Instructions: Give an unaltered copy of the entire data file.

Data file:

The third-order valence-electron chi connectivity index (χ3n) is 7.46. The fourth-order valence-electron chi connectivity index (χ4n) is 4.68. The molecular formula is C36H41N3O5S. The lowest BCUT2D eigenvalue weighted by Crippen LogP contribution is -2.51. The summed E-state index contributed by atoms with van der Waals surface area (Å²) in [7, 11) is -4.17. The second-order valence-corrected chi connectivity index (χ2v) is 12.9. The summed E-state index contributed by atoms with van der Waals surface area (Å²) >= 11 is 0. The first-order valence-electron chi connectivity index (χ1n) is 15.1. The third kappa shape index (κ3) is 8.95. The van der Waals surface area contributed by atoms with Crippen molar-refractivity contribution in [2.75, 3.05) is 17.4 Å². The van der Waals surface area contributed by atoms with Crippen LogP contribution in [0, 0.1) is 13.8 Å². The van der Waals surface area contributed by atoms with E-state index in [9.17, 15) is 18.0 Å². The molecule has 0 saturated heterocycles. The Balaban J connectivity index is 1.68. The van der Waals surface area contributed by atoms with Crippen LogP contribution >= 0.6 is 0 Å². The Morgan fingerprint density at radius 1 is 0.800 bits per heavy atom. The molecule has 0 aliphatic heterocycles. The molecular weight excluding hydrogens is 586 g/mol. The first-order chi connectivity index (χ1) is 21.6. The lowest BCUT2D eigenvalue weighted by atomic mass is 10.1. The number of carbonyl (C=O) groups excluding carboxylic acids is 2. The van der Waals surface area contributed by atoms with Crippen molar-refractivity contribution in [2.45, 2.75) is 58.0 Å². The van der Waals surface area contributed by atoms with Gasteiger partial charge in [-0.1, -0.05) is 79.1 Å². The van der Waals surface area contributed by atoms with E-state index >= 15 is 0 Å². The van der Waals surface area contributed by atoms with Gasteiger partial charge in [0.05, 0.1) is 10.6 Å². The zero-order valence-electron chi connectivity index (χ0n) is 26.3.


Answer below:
The third-order valence-electron chi connectivity index (χ3n) is 7.46. The fourth-order valence-electron chi connectivity index (χ4n) is 4.68. The molecular formula is C36H41N3O5S. The lowest BCUT2D eigenvalue weighted by Crippen LogP contribution is -2.51. The summed E-state index contributed by atoms with van der Waals surface area (Å²) in [7, 11) is -4.17. The second-order valence-corrected chi connectivity index (χ2v) is 12.9. The summed E-state index contributed by atoms with van der Waals surface area (Å²) >= 11 is 0. The first-order valence-electron chi connectivity index (χ1n) is 15.1. The third kappa shape index (κ3) is 8.95. The van der Waals surface area contributed by atoms with Crippen molar-refractivity contribution in [2.75, 3.05) is 17.4 Å². The van der Waals surface area contributed by atoms with Crippen LogP contribution in [0, 0.1) is 13.8 Å². The van der Waals surface area contributed by atoms with E-state index in [9.17, 15) is 18.0 Å². The molecule has 0 saturated heterocycles. The Balaban J connectivity index is 1.68. The van der Waals surface area contributed by atoms with Crippen LogP contribution >= 0.6 is 0 Å². The Morgan fingerprint density at radius 1 is 0.800 bits per heavy atom. The molecule has 0 aliphatic heterocycles. The molecular weight excluding hydrogens is 586 g/mol. The first-order chi connectivity index (χ1) is 21.6. The lowest BCUT2D eigenvalue weighted by atomic mass is 10.1. The number of carbonyl (C=O) groups excluding carboxylic acids is 2. The van der Waals surface area contributed by atoms with Crippen molar-refractivity contribution in [2.45, 2.75) is 58.0 Å². The van der Waals surface area contributed by atoms with Gasteiger partial charge in [-0.1, -0.05) is 79.1 Å². The van der Waals surface area contributed by atoms with E-state index >= 15 is 0 Å². The van der Waals surface area contributed by atoms with Gasteiger partial charge in [0.05, 0.1) is 10.6 Å². The zero-order valence-electron chi connectivity index (χ0n) is 26.3.